Bugzilla Automation with perl — add, update or query any bug in Bugzilla using perl and www series modules for perl.

Today I was trying to do some queries and see if I could create a new bug or update a existing bug in the Bugzilla. The one that I was trying to access was on version 2.0 and not on 3.0. This being the case, the XMLRPC interface was not working properly and to top it all, I was wanted to query quite a lot of bugs. So, I went out to evaluate how to avoid the manual work and get this done faster. Here\’s some of my findings:

Note: If you have direct access to the bugzilla database, dont bother with any of these, simplest is to directly query the database 🙂

There is a Bugzilla client for windows called MyZilla. This is a freeware, but I ran into problems running this with wine and did not bother to debug the same.

There is a python plugin to use bugzilla. The package name in Fedora for the same is \”python-bugzilla.noarch\”. You can install this with

sudo yum install python-bugzilla.noarch

This uses the XML-RPC interface to talk to the bugzilla. So not of much use for me. But this is quite powerful tool. The man page for the tool is available here.

Lets try perl now to do what we want to. Let take a simple example using the perl mechanize module (taken from here):

#!/usr/bin/perl

use WWW::Mechanize;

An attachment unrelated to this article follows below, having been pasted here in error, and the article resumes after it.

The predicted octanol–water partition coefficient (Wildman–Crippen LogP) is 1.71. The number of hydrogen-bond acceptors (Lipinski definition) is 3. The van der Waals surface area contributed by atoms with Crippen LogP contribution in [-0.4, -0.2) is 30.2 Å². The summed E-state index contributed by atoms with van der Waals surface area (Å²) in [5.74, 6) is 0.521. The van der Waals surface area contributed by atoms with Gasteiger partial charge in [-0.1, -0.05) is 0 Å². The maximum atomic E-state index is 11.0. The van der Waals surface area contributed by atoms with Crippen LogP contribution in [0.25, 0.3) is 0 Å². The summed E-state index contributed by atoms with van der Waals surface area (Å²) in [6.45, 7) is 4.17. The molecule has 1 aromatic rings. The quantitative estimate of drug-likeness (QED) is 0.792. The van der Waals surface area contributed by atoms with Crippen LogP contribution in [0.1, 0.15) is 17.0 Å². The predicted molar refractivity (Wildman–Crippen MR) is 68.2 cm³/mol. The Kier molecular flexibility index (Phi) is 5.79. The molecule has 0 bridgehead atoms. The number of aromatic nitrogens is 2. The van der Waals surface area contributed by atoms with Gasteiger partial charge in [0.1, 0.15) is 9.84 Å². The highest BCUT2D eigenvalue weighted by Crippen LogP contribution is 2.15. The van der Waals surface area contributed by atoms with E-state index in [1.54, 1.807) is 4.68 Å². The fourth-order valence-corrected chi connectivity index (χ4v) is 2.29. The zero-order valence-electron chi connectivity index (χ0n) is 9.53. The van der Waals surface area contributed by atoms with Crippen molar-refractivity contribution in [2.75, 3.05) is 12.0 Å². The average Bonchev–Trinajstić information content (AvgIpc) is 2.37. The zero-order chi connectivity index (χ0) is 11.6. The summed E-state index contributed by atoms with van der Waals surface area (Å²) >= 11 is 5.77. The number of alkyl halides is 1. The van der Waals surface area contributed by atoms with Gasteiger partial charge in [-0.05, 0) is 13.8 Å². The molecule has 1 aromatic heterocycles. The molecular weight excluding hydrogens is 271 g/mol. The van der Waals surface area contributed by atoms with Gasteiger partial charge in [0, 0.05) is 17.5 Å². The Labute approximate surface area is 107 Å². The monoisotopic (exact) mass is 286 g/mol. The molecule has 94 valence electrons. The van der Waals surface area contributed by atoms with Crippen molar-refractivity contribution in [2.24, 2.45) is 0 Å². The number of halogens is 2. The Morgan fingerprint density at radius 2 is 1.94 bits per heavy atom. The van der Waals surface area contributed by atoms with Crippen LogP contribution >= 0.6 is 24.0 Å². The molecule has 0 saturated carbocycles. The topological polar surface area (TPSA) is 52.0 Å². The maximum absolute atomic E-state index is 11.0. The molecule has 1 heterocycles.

my $link = \”https://x.x/bt/query.cgi?GoAheadAndLogIn=1\”;

my $login = \”x\\@gx.com\”;

my $pass = \”xx\”;

my $mech = WWW::Mechanize->new();

$mech->agent_alias( \’Windows IE 6\’ );

$mech->get( $link );

my %login = ( \”Bugzilla_login\”=> $login,

\”Bugzilla_password\”=> $pass);

$mech->set_fields(%login);

$mech->click( \’GoAheadAndLogIn\’ );

Now, thats a pretty neat script. That will allow me to login to the Bugzilla account. But I still need to do some investigation and spend some time to execute my query and get the result. Haaaaaaaaa.. Am I the first one to think about this. NO. There is a perl module \”perl-WWW-Bugzilla.noarch\”. This module provides some funtionality to add and update the bugs in bugzilla. If you look at the pm files for the module you will get enough hint to enter a new bug or update an existing bug. You can install this with :

sudo yum install perl-WWW-Bugzilla.noarch

There is a module \”perl-Fedora-Bugzilla\”, which is more useful for the Fedora Bugzilla. This also uses the XML-RPC interface and \”Fedora\’s Bugzilla implementation has a large number of custom methods.  This module aims to expose them, in a kinder, gentler way.\” So, still no luck.

Let\’s get back to basic\’s before we go any further. Lets try to do it with wget and shell and perl scripts.

Lets create a file with the list of bugs (each in seperate line) and call it list. And then execute the following:

for i in `cat list`; do wget http://1.1.1.2/bugzilla/long_list.cgi?buglist=$i -O $i -o temp;  echo -n \”$i\” ;cat $i  |egrep \’Summary|Product\’| awk -F\’;\’ \'{printf \”\\t%s\\t\”,$2}\’; echo ;done

This will print the result neatly as

Bug ID         Product               Headline

and also save all the details of the bugs in individual files with Bug ID as the file name. Quite near, but need more to do for the execution of query. I still need the bug id\’s for this to work.

Let\’s now try to use a perl script with shell script called buglist. The script and readme are available here. The readme and the scripts are quite descriptive and you need to do minimal amount of chages to make this work. So finally I settled with this one with the changes required for my work. Hope this helps you when you are stuck with something in Bugzilla.